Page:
So, to sum up: Zoey was an idiot, I didn't like her, I didn't like her dad (which I didn't mention because there's not much to do besides call him a big old d.b.), and I pretty much just didn't like this book. Although it still gets two stars, because at least I read the second half in one sitting.

Goodreads Shelves: fluffy, is-this-a-kissing-book, pretentious

Rating:plus a frowny face, for good measure :(


Hush Hush by Becca Fitzpatrick

Goodreads Summary: "For Nora Grey, romance was not part of the plan. She's never been particularly attracted to the boys at her school, no matter how much her best friend, Vee, pushes them at her...until Patch comes along.
With his easy smile and eyes that seem to see inside her, Nora is drawn to him against her better judgment, but after a series of terrifying encounters, Nora's not sure whom to trust. Patch seems to be everywhere she is, and to know more about her than her closest friends. She can't decide whether she should fall into his arms or run and hide. And when she tries to seek some answers, she finds herself near a truth that is far more unsettling than anything Patch makes her feel.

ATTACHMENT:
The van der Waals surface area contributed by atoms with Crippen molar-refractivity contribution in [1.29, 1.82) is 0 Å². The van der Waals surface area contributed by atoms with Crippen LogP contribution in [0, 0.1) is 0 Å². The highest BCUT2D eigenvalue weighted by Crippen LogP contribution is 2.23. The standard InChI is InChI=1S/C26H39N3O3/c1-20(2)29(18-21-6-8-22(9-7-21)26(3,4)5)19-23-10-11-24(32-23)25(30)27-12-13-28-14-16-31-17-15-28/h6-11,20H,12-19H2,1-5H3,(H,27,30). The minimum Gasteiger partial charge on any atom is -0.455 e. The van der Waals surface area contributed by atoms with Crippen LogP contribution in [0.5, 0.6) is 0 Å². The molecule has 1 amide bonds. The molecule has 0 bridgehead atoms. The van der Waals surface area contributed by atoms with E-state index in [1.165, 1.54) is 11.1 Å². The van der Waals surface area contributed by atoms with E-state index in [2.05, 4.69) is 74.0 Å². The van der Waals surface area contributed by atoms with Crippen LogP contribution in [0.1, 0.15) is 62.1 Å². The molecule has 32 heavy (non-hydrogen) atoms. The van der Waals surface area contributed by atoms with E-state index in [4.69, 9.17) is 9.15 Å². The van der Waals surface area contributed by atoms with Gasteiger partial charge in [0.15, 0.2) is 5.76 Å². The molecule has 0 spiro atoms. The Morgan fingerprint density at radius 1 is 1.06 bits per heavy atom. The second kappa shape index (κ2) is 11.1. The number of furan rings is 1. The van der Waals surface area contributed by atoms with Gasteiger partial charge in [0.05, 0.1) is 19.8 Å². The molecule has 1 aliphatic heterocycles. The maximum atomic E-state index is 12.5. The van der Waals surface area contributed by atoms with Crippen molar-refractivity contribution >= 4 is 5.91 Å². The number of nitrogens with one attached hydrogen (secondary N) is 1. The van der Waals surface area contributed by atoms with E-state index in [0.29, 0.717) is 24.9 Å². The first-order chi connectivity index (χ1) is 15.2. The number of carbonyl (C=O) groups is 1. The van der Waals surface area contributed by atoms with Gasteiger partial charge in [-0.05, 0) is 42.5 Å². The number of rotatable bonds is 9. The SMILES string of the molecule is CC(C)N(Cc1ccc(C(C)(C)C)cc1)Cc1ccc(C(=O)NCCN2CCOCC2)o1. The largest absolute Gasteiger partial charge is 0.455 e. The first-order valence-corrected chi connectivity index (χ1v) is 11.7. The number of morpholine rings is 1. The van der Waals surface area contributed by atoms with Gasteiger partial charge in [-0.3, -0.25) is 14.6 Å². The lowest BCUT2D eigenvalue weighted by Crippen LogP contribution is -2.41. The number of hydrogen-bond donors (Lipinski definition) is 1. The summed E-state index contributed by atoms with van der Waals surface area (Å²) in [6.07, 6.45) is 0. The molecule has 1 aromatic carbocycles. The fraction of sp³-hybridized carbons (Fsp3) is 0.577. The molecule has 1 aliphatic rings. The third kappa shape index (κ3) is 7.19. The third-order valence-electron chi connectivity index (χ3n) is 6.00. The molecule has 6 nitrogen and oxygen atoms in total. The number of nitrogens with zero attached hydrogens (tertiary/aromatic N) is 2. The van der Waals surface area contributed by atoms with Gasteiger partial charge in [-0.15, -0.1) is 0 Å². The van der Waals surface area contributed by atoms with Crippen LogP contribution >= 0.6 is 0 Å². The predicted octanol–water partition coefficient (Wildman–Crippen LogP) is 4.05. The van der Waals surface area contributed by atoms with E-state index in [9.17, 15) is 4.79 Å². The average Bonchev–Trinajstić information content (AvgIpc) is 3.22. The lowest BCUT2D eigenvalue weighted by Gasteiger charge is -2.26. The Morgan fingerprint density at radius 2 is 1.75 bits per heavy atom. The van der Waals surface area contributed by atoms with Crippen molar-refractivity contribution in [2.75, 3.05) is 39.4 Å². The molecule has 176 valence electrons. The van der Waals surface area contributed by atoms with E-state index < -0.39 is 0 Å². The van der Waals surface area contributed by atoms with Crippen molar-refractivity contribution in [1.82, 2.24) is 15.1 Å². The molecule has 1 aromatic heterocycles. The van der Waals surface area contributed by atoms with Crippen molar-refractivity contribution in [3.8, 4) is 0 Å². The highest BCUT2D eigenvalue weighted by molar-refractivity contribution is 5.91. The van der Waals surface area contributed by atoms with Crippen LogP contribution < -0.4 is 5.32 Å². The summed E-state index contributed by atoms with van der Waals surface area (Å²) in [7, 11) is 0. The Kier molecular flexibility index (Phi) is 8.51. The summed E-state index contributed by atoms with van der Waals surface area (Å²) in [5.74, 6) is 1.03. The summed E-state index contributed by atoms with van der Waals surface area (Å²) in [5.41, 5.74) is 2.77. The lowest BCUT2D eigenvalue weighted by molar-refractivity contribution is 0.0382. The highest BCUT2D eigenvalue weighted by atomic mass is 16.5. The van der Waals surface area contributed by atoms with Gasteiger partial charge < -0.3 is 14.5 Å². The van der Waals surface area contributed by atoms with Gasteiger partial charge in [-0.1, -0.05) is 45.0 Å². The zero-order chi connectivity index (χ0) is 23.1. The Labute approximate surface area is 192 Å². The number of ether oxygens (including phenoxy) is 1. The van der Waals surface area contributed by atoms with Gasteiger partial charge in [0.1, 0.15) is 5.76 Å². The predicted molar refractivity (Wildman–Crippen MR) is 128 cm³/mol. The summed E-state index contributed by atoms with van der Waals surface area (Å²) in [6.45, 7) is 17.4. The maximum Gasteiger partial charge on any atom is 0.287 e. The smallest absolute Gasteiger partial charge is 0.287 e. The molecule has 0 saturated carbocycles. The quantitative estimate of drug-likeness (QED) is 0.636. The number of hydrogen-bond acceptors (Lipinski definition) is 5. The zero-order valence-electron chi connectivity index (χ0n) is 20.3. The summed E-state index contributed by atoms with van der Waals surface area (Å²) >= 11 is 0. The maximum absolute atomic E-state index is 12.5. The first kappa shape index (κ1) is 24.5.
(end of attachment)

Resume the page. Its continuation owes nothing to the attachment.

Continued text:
For Nora is right in the middle of an ancient battle between the immortal and those that have fallen - and when it comes to choosing sides, the wrong choice will cost her life."

Review: Ok... what's the deal with Nora and Patch? He humiliates her, goes out of his way to make her life difficult (hey, Patch? just because you're not mortal and don't need to get good grades and go to college, doesn't mean other people don't. Stop interfering with Nora's bio grade. kthxbai), and is rude and cryptic whenever he talks to her, which is all the time. BUT WAIT! For reasons she can't explain, she's drawn to him!!!

There's "then he looked at me twice" drama, and then there's ridiculous drama. And this was definitely the latter. Besides which... I liked Elliot a lot better. You know, before he started being all creepy. Prior to that point, he definitely counted as one of my Likeable Bad Guys (because I had heard enough about it to know that she was going to end up with Patch, thus making Elliot a bad guy).